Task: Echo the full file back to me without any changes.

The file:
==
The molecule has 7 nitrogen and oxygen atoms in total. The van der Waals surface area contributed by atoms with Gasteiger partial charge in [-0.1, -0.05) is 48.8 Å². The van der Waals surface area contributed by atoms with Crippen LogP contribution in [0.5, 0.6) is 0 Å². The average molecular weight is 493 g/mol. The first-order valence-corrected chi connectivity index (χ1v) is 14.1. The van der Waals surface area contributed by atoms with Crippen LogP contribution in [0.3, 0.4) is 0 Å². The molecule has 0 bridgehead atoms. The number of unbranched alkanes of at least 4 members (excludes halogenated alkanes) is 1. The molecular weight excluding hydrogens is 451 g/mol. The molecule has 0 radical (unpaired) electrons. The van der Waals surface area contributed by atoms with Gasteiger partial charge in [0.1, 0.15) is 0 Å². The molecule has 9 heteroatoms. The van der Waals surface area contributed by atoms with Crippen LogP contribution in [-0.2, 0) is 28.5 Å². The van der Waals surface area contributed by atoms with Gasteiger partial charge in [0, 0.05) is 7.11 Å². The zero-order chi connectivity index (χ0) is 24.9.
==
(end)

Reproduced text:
The molecule has 7 nitrogen and oxygen atoms in total. The van der Waals surface area contributed by atoms with Gasteiger partial charge in [-0.1, -0.05) is 48.8 Å². The van der Waals surface area contributed by atoms with Crippen LogP contribution in [0.5, 0.6) is 0 Å². The average molecular weight is 493 g/mol. The first-order valence-corrected chi connectivity index (χ1v) is 14.1. The van der Waals surface area contributed by atoms with Crippen LogP contribution in [0.3, 0.4) is 0 Å². The molecule has 0 bridgehead atoms. The number of unbranched alkanes of at least 4 members (excludes halogenated alkanes) is 1. The molecular weight excluding hydrogens is 451 g/mol. The molecule has 0 radical (unpaired) electrons. The van der Waals surface area contributed by atoms with Gasteiger partial charge in [0.1, 0.15) is 0 Å². The molecule has 9 heteroatoms. The van der Waals surface area contributed by atoms with Crippen LogP contribution in [-0.2, 0) is 28.5 Å². The van der Waals surface area contributed by atoms with Gasteiger partial charge in [0, 0.05) is 7.11 Å². The zero-order chi connectivity index (χ0) is 24.9.